Quinn and her colleague, Stephen B. Thomas of Emory University in Atlanta, have found the conspiracy belief widespread among blacks in Washington housing projects and clinics, and among black college students. They presented their findings to the American Public Health Association.

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Another Democrat to leave Congress

House emblem

WASHINGTON (CNN) -- Ten-term Congressman Anthony Beilenson, D-California, announced Wednesday that he will retire from the House of Representatives.

"In the ideological and often mindless politics we seem to be consumed with today, I have come to feel that I can no longer make the kind of meaningful and useful contribution that is required of a responsible legislator," he said.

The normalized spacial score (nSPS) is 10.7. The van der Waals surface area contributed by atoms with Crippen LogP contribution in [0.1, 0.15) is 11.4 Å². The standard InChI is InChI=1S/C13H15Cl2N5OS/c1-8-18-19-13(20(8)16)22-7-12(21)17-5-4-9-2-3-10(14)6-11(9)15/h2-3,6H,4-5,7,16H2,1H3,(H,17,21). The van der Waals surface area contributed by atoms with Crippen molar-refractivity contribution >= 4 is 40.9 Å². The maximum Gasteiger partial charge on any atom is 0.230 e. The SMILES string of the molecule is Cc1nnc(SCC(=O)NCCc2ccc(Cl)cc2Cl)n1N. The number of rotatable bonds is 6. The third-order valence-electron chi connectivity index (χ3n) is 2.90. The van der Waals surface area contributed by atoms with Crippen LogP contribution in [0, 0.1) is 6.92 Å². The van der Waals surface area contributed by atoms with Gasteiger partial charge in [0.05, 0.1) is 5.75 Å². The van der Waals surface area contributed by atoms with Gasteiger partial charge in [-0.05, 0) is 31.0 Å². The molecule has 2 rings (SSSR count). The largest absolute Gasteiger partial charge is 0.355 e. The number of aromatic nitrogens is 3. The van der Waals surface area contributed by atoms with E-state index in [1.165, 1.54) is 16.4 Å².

Beilenson is a senior member of the House rules committee and a former chairman of the House intelligence committee.



Perot party qualifies for California ballot

SACRAMENTO, California (CNN) -- Unofficially, Ross Perot's Reform Party has turned in enough signatures to quality for a spot on the 1996 presidential ballot in California, an election official said Wednesday.

Perot

California Secretary of State Bill Jones said Perot's supporters had collected nearly 108,000 signatures, enough to have the Reform Party unofficially qualified for the March 1996 Primary Election ballot.

A minimum of 89,007 voter registrations are required to qualify as a new party in California. The Natural Law Party has also qualified, according to Jones, turning in 95,473 registrations.

California voters will also be able to choose candidates from five other parties: Democrat, Republican, American Independent, Peace and Freedom, and Green.